Professor Andrew Delbanco is Director of American Studies and Julian Clarence Levi Professor in the Humanities at Columbia University. Winner of the 2006 Great Teacher Award from the Society of Columbia Graduates, and the 2011 National Humanities Medal from the National Endowment for the Humanities, Delbanco is the author of Melville: His World and Work
(2005), which won the Lionel Trilling Award and was a finalist for the Los Angeles Times Book Award in biography. The Death of Satan
(1995), Required Reading: Why Our American Classics Matter Now
(1997), and The Real American Dream
(1999) were named notable books by the editors of The New York Times Book Review. The Puritan Ordeal
(1989) won the Lionel Trilling Award. He is also the editor of a number of books, including Writing New England
(2001), The Portable Abraham Lincoln
(1992), and, with Alan Heimert, The Puritans in America
Andrew Delbanco's essays appear regularly in The New York Review of Books
, The New Republic
, and other journals, on topics ranging from American literary and religious history to contemporary issues in higher education. In 2001, he was elected a Fellow of the American Academy of Arts and Sciences and named by Time Magazine as "America's Best Social Critic." In 2003, the New York Council for the Humanities named him New York State Scholar of the Year.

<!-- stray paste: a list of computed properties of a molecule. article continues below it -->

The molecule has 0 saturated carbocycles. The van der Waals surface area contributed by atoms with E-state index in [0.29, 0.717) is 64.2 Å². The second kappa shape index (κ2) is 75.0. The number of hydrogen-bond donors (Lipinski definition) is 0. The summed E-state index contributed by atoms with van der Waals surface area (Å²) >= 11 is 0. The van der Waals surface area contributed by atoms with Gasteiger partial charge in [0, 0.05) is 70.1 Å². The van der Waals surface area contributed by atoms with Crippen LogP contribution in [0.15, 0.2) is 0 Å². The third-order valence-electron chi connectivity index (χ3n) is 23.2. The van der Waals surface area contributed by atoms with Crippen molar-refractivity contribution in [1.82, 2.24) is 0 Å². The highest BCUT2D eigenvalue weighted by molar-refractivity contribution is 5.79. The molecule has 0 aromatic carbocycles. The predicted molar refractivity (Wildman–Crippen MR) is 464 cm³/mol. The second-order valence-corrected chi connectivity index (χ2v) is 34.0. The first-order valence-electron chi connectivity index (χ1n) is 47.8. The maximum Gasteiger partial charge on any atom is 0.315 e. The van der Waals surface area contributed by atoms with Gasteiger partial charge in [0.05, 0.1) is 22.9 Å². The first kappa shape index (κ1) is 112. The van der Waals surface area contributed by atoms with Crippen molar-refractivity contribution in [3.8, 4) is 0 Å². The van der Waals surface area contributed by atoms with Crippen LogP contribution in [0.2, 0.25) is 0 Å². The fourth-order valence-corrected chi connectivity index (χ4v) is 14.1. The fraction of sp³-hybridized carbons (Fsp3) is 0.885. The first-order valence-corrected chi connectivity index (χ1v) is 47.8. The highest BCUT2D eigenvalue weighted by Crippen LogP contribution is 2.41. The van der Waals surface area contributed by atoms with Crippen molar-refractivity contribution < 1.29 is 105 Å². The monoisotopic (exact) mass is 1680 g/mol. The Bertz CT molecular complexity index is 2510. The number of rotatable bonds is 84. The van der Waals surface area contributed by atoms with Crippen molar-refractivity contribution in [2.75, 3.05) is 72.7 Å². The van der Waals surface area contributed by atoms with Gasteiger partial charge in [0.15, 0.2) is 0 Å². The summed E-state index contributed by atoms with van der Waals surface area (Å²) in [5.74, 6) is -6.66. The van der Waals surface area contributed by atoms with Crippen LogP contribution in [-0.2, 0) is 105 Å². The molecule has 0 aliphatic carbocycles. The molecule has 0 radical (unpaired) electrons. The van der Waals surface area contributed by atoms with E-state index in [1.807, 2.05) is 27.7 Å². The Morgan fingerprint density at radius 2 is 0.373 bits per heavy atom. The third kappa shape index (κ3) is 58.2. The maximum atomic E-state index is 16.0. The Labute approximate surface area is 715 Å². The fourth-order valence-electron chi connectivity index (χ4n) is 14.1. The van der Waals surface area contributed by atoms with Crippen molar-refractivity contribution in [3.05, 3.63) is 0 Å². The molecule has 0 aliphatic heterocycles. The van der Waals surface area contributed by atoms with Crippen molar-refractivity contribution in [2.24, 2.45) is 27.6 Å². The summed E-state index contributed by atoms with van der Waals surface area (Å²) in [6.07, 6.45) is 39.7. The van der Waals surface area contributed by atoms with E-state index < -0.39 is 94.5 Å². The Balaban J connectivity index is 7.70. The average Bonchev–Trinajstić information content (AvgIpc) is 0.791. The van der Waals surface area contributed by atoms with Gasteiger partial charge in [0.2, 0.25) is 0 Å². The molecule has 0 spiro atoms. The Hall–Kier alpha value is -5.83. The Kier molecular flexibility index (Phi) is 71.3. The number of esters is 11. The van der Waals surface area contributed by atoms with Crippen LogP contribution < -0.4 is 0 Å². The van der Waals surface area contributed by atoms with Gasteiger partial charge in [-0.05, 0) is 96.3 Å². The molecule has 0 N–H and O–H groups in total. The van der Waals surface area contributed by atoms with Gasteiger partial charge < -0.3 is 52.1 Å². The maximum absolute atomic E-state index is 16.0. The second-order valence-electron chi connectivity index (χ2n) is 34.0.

Professor Delbanco has received fellowships from the Guggenheim Foundation, the American Council of Learned Societies, and the National Endowment for the Humanities, and was a member of the inaugural class of fellows at the New York Public Library Center for Scholars and Writers. He is a trustee of the National Humanities Center, the Library of America, the Association of American Colleges and Universities, and the Teagle Foundation. He has also served as Vice President of PEN American Center.
His most recent book is College: What It Was, Is, and Should Be
, for which he has received national acclaim.
Most of the preceding information can be found on Professor Delbanco’s faculty profile
on the Columbia University website.